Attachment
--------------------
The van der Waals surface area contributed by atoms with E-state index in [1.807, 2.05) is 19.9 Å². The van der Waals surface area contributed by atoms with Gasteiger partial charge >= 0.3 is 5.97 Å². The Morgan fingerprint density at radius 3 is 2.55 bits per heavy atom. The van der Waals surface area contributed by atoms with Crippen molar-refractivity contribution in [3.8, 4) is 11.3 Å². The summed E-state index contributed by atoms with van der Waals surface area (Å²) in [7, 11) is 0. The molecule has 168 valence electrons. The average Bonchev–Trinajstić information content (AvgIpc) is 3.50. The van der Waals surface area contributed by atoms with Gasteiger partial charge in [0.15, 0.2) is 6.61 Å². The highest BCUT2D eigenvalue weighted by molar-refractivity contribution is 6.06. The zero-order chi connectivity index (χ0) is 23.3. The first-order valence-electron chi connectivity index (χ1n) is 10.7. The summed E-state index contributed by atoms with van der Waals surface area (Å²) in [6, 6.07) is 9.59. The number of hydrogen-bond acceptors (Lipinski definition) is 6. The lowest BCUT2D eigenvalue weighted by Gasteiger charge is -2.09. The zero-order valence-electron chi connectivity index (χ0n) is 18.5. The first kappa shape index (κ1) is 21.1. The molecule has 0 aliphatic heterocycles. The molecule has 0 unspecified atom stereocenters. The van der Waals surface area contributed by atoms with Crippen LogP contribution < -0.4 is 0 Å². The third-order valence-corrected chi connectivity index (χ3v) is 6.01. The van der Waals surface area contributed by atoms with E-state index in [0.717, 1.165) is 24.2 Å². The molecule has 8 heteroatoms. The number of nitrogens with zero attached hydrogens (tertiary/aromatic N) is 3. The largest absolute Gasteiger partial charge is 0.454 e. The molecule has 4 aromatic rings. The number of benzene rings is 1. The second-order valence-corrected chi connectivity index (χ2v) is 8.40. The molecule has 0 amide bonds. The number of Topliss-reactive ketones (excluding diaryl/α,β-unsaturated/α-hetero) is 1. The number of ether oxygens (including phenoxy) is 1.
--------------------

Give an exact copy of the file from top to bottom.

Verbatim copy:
The van der Waals surface area contributed by atoms with E-state index in [1.807, 2.05) is 19.9 Å². The van der Waals surface area contributed by atoms with Gasteiger partial charge >= 0.3 is 5.97 Å². The Morgan fingerprint density at radius 3 is 2.55 bits per heavy atom. The van der Waals surface area contributed by atoms with Crippen molar-refractivity contribution in [3.8, 4) is 11.3 Å². The summed E-state index contributed by atoms with van der Waals surface area (Å²) in [7, 11) is 0. The molecule has 168 valence electrons. The average Bonchev–Trinajstić information content (AvgIpc) is 3.50. The van der Waals surface area contributed by atoms with Gasteiger partial charge in [0.15, 0.2) is 6.61 Å². The highest BCUT2D eigenvalue weighted by molar-refractivity contribution is 6.06. The zero-order chi connectivity index (χ0) is 23.3. The first-order valence-electron chi connectivity index (χ1n) is 10.7. The summed E-state index contributed by atoms with van der Waals surface area (Å²) in [6, 6.07) is 9.59. The number of hydrogen-bond acceptors (Lipinski definition) is 6. The lowest BCUT2D eigenvalue weighted by Gasteiger charge is -2.09. The zero-order valence-electron chi connectivity index (χ0n) is 18.5. The first kappa shape index (κ1) is 21.1. The molecule has 0 aliphatic heterocycles. The molecule has 0 unspecified atom stereocenters. The van der Waals surface area contributed by atoms with Crippen LogP contribution < -0.4 is 0 Å². The third-order valence-corrected chi connectivity index (χ3v) is 6.01. The van der Waals surface area contributed by atoms with E-state index in [0.717, 1.165) is 24.2 Å². The molecule has 8 heteroatoms. The number of nitrogens with zero attached hydrogens (tertiary/aromatic N) is 3. The largest absolute Gasteiger partial charge is 0.454 e. The molecule has 4 aromatic rings. The number of benzene rings is 1. The second-order valence-corrected chi connectivity index (χ2v) is 8.40. The molecule has 0 amide bonds. The number of Topliss-reactive ketones (excluding diaryl/α,β-unsaturated/α-hetero) is 1. The number of ether oxygens (including phenoxy) is 1.